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Shannel Vance, Communications Specialist
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HOUSTON— E-cigarette use – or “vaping” – among youth has skyrocketed in the past year at a rate of tremendous proportions. Studies show that 1 in 20 middle schoolers and 1 in 10 eighth graders have tried vaping.

That’s why Northwest Assistance Ministries (NAM) Pediatric Health Center and Klein ISD Health Services collaborated to produce, “Vaping & E-Cigarettes: An Unprecedented Epidemic in Kids and Teens.” This is a 20 minute video with an eye-opening look into the epidemic of vaping among adolescents.

On Monday, June 3, 2019, professionals from Klein ISD attended a presentation, led by Patricia Dark, Nurse Practitioner at NAM’s Pediatric Health Center, at the Klein Multi-Purpose Center. They had their first viewing of this astonishing video which explained vaping, detailed the health risks that are involved, and how it can be a gateway to other substance abuse like actual cigarette smoking, vaping marijuana or other synthetic drugs.

“Most e-cigarettes contain nicotine” explained Dark. “Nicotine is highly addictive and can harm adolescent brain development, which continues into the early to mid-20s.”

Flavors in tobacco products – along with the different shapes and sizes of the devices – are also problematic, as they can be very appealing to youth, and are frequently listed as one of the top three reasons this population uses e-cigarettes. Additionally, kids whose first tobacco product was flavored are more likely to become current tobacco users than those whose first product was tobacco-flavored.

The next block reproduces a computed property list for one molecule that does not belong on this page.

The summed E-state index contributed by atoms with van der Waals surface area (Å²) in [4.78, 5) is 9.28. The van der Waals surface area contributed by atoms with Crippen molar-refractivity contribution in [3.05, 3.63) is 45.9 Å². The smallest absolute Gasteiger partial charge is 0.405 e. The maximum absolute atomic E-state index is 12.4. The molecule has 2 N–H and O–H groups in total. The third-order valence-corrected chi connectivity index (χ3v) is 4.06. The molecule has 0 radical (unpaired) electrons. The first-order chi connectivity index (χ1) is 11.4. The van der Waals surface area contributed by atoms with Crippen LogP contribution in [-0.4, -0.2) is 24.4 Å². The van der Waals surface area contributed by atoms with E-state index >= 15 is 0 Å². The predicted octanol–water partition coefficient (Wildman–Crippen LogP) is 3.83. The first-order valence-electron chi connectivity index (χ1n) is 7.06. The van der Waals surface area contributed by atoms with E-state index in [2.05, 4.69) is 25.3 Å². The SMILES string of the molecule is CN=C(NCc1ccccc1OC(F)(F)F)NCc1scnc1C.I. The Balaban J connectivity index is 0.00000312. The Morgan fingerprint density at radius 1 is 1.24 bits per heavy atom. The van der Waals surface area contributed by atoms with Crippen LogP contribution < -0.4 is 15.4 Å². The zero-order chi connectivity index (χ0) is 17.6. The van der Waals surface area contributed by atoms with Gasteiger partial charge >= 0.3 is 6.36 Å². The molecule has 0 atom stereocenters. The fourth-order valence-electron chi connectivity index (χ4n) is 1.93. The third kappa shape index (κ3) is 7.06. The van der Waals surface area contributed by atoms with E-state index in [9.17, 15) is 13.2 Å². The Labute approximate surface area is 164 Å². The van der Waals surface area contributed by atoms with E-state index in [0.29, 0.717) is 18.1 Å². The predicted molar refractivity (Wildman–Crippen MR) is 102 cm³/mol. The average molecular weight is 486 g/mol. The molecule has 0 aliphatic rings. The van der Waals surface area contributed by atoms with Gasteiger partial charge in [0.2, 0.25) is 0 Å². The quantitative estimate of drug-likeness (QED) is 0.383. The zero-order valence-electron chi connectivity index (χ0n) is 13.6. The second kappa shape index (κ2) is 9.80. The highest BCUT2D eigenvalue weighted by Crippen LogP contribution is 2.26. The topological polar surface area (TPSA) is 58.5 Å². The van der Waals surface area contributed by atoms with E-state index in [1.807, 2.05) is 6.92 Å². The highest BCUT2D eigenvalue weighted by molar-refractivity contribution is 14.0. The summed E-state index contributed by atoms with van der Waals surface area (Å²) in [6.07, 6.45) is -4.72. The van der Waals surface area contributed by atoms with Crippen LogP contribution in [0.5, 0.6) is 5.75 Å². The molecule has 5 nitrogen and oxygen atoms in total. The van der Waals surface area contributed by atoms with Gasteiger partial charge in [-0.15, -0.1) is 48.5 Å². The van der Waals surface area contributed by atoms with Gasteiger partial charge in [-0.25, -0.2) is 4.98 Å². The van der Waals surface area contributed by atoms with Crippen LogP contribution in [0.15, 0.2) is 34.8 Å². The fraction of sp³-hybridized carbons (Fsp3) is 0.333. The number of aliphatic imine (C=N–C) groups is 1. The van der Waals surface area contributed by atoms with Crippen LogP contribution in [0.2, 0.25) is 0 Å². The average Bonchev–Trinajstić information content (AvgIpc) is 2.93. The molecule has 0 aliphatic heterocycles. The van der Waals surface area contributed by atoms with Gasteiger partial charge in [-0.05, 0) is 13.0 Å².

“Teens are clearly attracted to the marketable technology and flavorings seen in vaping devices,” said Dark.  “However, it is urgent that they understand the possible effects of vaping on overall health; the development of the teen brain; and the potential for addiction.”

The significant rise in e-cigarette use among the student population has resulted in an increase in overall tobacco product use. This is a cause for concern because tobacco use is the leading cause of preventable disease and death in the United States, and because nearly all tobacco products contain nicotine. As adolescent brains are still developing, nicotine exposure during youth and young adulthood can change the way the brain works, leading to a lifetime of addiction and, in some cases, causing long-lasting effects such as increased impulsivity and mood disorders.

To view the video, click here.

The Pediatric Health Center is a unique partnership between NAM and the University of Texas Health Science Center at Houston (UTHealth). While bringing excellent care to its patients, the center also serves as a training facility for UTHealth Science Center students as well as other local universities and community colleges.

Northwest Assistance Ministries is a non-profit, community-based social service agency that strives to meet basic human needs through Neighbors Helping Neighbors. NAM provides assistance in areas such as food, shelter, health, education and domestic violence awareness and intervention. During its last fiscal year, NAM touched the lives of more than 130,000 people through its many programs and services.


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